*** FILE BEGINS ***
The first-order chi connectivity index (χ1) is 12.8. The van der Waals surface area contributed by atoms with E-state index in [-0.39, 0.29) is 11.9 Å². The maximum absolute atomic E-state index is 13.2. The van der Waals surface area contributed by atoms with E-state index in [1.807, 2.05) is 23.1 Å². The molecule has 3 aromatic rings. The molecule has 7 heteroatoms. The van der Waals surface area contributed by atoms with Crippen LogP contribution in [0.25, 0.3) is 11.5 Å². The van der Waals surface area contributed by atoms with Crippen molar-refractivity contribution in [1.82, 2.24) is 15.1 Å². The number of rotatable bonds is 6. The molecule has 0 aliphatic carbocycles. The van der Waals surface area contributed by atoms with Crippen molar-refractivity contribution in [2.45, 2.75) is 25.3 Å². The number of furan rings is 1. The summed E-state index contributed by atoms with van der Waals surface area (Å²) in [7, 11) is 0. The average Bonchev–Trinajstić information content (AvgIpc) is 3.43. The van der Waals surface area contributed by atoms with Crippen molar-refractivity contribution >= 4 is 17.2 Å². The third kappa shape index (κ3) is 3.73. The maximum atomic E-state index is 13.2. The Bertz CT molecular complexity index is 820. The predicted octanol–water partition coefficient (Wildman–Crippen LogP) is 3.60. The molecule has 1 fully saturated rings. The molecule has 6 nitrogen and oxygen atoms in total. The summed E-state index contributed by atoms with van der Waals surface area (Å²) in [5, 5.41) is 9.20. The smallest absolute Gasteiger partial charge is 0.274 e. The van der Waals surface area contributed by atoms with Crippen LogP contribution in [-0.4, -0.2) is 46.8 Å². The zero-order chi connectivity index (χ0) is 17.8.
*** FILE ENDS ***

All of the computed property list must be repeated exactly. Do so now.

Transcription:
The first-order chi connectivity index (χ1) is 12.8. The van der Waals surface area contributed by atoms with E-state index in [-0.39, 0.29) is 11.9 Å². The maximum absolute atomic E-state index is 13.2. The van der Waals surface area contributed by atoms with E-state index in [1.807, 2.05) is 23.1 Å². The molecule has 3 aromatic rings. The molecule has 7 heteroatoms. The van der Waals surface area contributed by atoms with Crippen LogP contribution in [0.25, 0.3) is 11.5 Å². The van der Waals surface area contributed by atoms with Crippen molar-refractivity contribution in [1.82, 2.24) is 15.1 Å². The number of rotatable bonds is 6. The molecule has 0 aliphatic carbocycles. The van der Waals surface area contributed by atoms with Crippen molar-refractivity contribution in [2.45, 2.75) is 25.3 Å². The number of furan rings is 1. The summed E-state index contributed by atoms with van der Waals surface area (Å²) in [7, 11) is 0. The average Bonchev–Trinajstić information content (AvgIpc) is 3.43. The van der Waals surface area contributed by atoms with Crippen molar-refractivity contribution >= 4 is 17.2 Å². The third kappa shape index (κ3) is 3.73. The maximum atomic E-state index is 13.2. The Bertz CT molecular complexity index is 820. The predicted octanol–water partition coefficient (Wildman–Crippen LogP) is 3.60. The molecule has 1 fully saturated rings. The molecule has 6 nitrogen and oxygen atoms in total. The summed E-state index contributed by atoms with van der Waals surface area (Å²) in [5, 5.41) is 9.20. The smallest absolute Gasteiger partial charge is 0.274 e. The van der Waals surface area contributed by atoms with Crippen LogP contribution in [-0.4, -0.2) is 46.8 Å². The zero-order chi connectivity index (χ0) is 17.8.